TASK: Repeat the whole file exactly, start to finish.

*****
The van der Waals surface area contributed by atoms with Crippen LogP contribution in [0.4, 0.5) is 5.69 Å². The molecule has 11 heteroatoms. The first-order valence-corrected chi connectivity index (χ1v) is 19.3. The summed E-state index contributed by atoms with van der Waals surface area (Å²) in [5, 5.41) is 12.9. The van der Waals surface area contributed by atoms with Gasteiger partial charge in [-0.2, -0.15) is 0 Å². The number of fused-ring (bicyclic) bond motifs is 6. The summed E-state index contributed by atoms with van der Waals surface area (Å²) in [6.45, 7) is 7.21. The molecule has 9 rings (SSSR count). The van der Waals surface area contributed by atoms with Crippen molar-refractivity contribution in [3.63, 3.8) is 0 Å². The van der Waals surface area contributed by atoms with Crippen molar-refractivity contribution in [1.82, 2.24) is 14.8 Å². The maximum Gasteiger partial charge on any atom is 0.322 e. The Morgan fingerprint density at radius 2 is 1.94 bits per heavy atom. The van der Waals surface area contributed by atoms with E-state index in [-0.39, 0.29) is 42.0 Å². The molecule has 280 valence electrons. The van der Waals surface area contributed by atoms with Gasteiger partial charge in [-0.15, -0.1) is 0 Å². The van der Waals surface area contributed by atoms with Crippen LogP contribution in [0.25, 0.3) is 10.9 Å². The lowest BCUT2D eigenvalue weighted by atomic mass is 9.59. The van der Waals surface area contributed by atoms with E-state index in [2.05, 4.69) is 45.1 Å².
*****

The van der Waals surface area contributed by atoms with Crippen LogP contribution in [0.4, 0.5) is 5.69 Å². The molecule has 11 heteroatoms. The first-order valence-corrected chi connectivity index (χ1v) is 19.3. The summed E-state index contributed by atoms with van der Waals surface area (Å²) in [5, 5.41) is 12.9. The van der Waals surface area contributed by atoms with Gasteiger partial charge in [-0.2, -0.15) is 0 Å². The number of fused-ring (bicyclic) bond motifs is 6. The summed E-state index contributed by atoms with van der Waals surface area (Å²) in [6.45, 7) is 7.21. The molecule has 9 rings (SSSR count). The van der Waals surface area contributed by atoms with Crippen molar-refractivity contribution in [3.63, 3.8) is 0 Å². The van der Waals surface area contributed by atoms with Crippen molar-refractivity contribution in [1.82, 2.24) is 14.8 Å². The maximum Gasteiger partial charge on any atom is 0.322 e. The Morgan fingerprint density at radius 2 is 1.94 bits per heavy atom. The van der Waals surface area contributed by atoms with E-state index in [-0.39, 0.29) is 42.0 Å². The molecule has 280 valence electrons. The van der Waals surface area contributed by atoms with Gasteiger partial charge in [-0.15, -0.1) is 0 Å². The van der Waals surface area contributed by atoms with Crippen LogP contribution in [0.25, 0.3) is 10.9 Å². The lowest BCUT2D eigenvalue weighted by atomic mass is 9.59. The van der Waals surface area contributed by atoms with E-state index in [2.05, 4.69) is 45.1 Å².